S but the symbol H:S has different semantics in implementation B than
     it did in implementation A.

  In practice, this hardly ever happens. It would happen even less if 
  programmers were explicitly alerted that it was a potential problem they
  needed to guard against.

Current Practice:

  Symbolics Genera already has a package named COMMON-LISP with nicknames
  CL and LISP. As such, this would be an incompatible change for Genera.

Cost to Implementors:


  In some cases, this may even have `negative cost' because it will provide
  implementors a way of avoiding incompatible changes to released operators.

Cost to Users:


  In some cases, this may even have `negative cost' because existing code
  would be able to continue to run in implementations which chose to support
  both CLtL's LISP and ANSI Common Lisp's CL packages, thereby allowing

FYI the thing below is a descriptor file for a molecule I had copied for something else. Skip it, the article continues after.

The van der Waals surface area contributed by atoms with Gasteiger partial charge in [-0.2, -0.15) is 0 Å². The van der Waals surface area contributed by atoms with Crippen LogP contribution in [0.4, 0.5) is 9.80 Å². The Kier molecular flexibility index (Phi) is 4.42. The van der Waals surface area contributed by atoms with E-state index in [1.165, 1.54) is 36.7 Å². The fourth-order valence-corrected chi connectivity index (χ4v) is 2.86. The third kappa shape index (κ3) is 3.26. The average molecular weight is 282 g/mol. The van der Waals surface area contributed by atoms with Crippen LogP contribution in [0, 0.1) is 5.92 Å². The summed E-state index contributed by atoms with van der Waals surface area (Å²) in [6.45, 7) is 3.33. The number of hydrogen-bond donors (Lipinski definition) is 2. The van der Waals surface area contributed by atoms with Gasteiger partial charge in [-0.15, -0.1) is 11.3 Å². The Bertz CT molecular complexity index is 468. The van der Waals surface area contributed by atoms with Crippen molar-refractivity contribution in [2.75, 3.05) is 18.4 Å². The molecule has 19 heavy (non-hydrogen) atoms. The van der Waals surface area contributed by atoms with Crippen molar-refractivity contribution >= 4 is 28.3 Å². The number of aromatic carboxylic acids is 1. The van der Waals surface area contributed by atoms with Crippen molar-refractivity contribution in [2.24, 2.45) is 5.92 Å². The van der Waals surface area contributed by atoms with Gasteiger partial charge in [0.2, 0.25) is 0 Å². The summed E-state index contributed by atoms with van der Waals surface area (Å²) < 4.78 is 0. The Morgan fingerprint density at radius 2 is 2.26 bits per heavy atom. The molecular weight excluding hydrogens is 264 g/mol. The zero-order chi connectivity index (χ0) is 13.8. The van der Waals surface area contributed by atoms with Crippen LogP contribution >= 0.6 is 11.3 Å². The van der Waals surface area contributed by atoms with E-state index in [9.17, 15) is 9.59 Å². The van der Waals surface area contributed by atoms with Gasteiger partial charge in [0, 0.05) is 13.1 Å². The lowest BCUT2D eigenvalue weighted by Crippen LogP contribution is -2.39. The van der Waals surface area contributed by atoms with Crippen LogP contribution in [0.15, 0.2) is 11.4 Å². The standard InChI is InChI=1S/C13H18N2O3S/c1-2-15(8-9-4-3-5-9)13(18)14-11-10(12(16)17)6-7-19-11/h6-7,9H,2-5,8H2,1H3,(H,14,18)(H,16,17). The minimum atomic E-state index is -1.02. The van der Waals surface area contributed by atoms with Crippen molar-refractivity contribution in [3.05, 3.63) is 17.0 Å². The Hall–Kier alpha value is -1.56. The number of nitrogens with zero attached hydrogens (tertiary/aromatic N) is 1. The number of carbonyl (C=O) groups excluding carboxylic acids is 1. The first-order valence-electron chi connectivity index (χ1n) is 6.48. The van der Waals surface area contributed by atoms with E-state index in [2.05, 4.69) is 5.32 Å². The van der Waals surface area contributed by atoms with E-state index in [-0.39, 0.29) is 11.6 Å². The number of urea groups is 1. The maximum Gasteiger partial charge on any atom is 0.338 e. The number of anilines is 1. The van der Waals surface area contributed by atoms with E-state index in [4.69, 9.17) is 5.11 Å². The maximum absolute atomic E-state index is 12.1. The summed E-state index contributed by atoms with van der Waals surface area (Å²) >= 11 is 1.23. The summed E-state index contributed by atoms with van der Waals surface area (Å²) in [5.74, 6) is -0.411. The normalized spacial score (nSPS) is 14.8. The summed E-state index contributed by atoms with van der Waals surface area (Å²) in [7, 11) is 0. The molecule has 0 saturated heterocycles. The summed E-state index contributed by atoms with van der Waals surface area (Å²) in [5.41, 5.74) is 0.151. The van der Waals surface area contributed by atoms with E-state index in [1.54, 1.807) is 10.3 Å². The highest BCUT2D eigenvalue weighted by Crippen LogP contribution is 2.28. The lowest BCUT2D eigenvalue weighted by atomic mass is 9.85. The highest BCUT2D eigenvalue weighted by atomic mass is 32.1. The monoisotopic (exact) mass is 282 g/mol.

developers to put off a massover changeover, perhaps doing the transition
  more incrementally.

Cost of Non-Adoption:

  Implementations trying to support multiple dialects in the same environment
  would be forced to violate one or the other spec.

  Worse, different implementations faced with the same set of hard choices
  about which spec to violate in order to concurrently support two dialects
  might not make the same choices, leading to even more gratuitous 

  ANSI's position in ISO that we are not trying to legislate the meaning of